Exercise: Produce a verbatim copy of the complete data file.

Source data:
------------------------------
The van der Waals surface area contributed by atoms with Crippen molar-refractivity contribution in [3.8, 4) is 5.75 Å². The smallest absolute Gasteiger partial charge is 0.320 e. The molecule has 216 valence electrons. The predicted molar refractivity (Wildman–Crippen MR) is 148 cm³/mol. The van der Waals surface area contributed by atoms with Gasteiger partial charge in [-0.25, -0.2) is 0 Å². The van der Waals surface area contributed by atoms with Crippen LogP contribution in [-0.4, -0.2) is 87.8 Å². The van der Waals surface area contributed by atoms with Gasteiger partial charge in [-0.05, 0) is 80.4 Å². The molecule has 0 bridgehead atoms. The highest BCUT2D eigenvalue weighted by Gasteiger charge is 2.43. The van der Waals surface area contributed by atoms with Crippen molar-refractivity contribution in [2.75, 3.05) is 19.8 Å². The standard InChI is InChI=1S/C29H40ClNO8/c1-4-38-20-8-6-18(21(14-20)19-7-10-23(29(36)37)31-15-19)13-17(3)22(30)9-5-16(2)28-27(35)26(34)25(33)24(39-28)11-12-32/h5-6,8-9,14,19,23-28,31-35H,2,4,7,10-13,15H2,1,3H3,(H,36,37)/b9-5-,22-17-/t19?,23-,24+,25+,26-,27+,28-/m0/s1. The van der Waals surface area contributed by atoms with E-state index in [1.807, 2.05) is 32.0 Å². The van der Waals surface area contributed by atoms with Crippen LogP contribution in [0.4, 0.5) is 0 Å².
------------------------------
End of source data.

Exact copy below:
The van der Waals surface area contributed by atoms with Crippen molar-refractivity contribution in [3.8, 4) is 5.75 Å². The smallest absolute Gasteiger partial charge is 0.320 e. The molecule has 216 valence electrons. The predicted molar refractivity (Wildman–Crippen MR) is 148 cm³/mol. The van der Waals surface area contributed by atoms with Gasteiger partial charge in [-0.25, -0.2) is 0 Å². The van der Waals surface area contributed by atoms with Crippen LogP contribution in [-0.4, -0.2) is 87.8 Å². The van der Waals surface area contributed by atoms with Gasteiger partial charge in [-0.05, 0) is 80.4 Å². The molecule has 0 bridgehead atoms. The highest BCUT2D eigenvalue weighted by Gasteiger charge is 2.43. The van der Waals surface area contributed by atoms with Crippen molar-refractivity contribution in [2.75, 3.05) is 19.8 Å². The standard InChI is InChI=1S/C29H40ClNO8/c1-4-38-20-8-6-18(21(14-20)19-7-10-23(29(36)37)31-15-19)13-17(3)22(30)9-5-16(2)28-27(35)26(34)25(33)24(39-28)11-12-32/h5-6,8-9,14,19,23-28,31-35H,2,4,7,10-13,15H2,1,3H3,(H,36,37)/b9-5-,22-17-/t19?,23-,24+,25+,26-,27+,28-/m0/s1. The van der Waals surface area contributed by atoms with E-state index in [1.807, 2.05) is 32.0 Å². The van der Waals surface area contributed by atoms with Crippen LogP contribution in [0.4, 0.5) is 0 Å².